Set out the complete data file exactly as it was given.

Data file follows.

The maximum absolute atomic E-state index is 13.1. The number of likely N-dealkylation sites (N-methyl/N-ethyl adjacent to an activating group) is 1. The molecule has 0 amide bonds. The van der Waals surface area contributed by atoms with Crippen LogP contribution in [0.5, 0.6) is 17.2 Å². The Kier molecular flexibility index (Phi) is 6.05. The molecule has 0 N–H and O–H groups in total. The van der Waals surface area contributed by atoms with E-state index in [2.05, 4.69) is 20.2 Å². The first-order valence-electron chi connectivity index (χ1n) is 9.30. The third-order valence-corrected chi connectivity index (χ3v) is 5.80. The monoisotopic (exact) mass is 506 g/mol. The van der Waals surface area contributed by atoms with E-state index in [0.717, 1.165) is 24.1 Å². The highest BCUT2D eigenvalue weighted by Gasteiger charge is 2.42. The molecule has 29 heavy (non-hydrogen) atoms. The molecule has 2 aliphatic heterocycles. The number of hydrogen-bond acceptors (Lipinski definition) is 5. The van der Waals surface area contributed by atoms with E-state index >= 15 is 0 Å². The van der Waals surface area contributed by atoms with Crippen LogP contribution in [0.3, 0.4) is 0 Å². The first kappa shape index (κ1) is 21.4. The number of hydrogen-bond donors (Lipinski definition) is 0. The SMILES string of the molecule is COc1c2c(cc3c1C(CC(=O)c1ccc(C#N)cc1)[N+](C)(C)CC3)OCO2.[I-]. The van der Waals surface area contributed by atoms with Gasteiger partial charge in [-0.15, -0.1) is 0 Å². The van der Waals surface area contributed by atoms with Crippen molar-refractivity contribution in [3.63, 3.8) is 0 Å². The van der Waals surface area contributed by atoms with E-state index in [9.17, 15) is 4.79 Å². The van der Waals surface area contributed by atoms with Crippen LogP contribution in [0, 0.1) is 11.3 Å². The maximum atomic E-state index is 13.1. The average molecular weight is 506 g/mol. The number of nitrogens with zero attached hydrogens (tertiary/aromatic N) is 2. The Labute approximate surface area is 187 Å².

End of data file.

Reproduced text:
The maximum absolute atomic E-state index is 13.1. The number of likely N-dealkylation sites (N-methyl/N-ethyl adjacent to an activating group) is 1. The molecule has 0 amide bonds. The van der Waals surface area contributed by atoms with Crippen LogP contribution in [0.5, 0.6) is 17.2 Å². The Kier molecular flexibility index (Phi) is 6.05. The molecule has 0 N–H and O–H groups in total. The van der Waals surface area contributed by atoms with E-state index in [2.05, 4.69) is 20.2 Å². The first-order valence-electron chi connectivity index (χ1n) is 9.30. The third-order valence-corrected chi connectivity index (χ3v) is 5.80. The monoisotopic (exact) mass is 506 g/mol. The van der Waals surface area contributed by atoms with E-state index in [0.717, 1.165) is 24.1 Å². The highest BCUT2D eigenvalue weighted by Gasteiger charge is 2.42. The molecule has 29 heavy (non-hydrogen) atoms. The molecule has 2 aliphatic heterocycles. The number of hydrogen-bond acceptors (Lipinski definition) is 5. The van der Waals surface area contributed by atoms with E-state index >= 15 is 0 Å². The van der Waals surface area contributed by atoms with Crippen LogP contribution in [0.3, 0.4) is 0 Å². The first kappa shape index (κ1) is 21.4. The number of hydrogen-bond donors (Lipinski definition) is 0. The SMILES string of the molecule is COc1c2c(cc3c1C(CC(=O)c1ccc(C#N)cc1)[N+](C)(C)CC3)OCO2.[I-]. The van der Waals surface area contributed by atoms with Gasteiger partial charge in [-0.15, -0.1) is 0 Å². The van der Waals surface area contributed by atoms with Crippen molar-refractivity contribution in [3.63, 3.8) is 0 Å². The van der Waals surface area contributed by atoms with E-state index in [9.17, 15) is 4.79 Å². The van der Waals surface area contributed by atoms with Crippen LogP contribution in [0, 0.1) is 11.3 Å². The maximum atomic E-state index is 13.1. The average molecular weight is 506 g/mol. The number of nitrogens with zero attached hydrogens (tertiary/aromatic N) is 2. The Labute approximate surface area is 187 Å².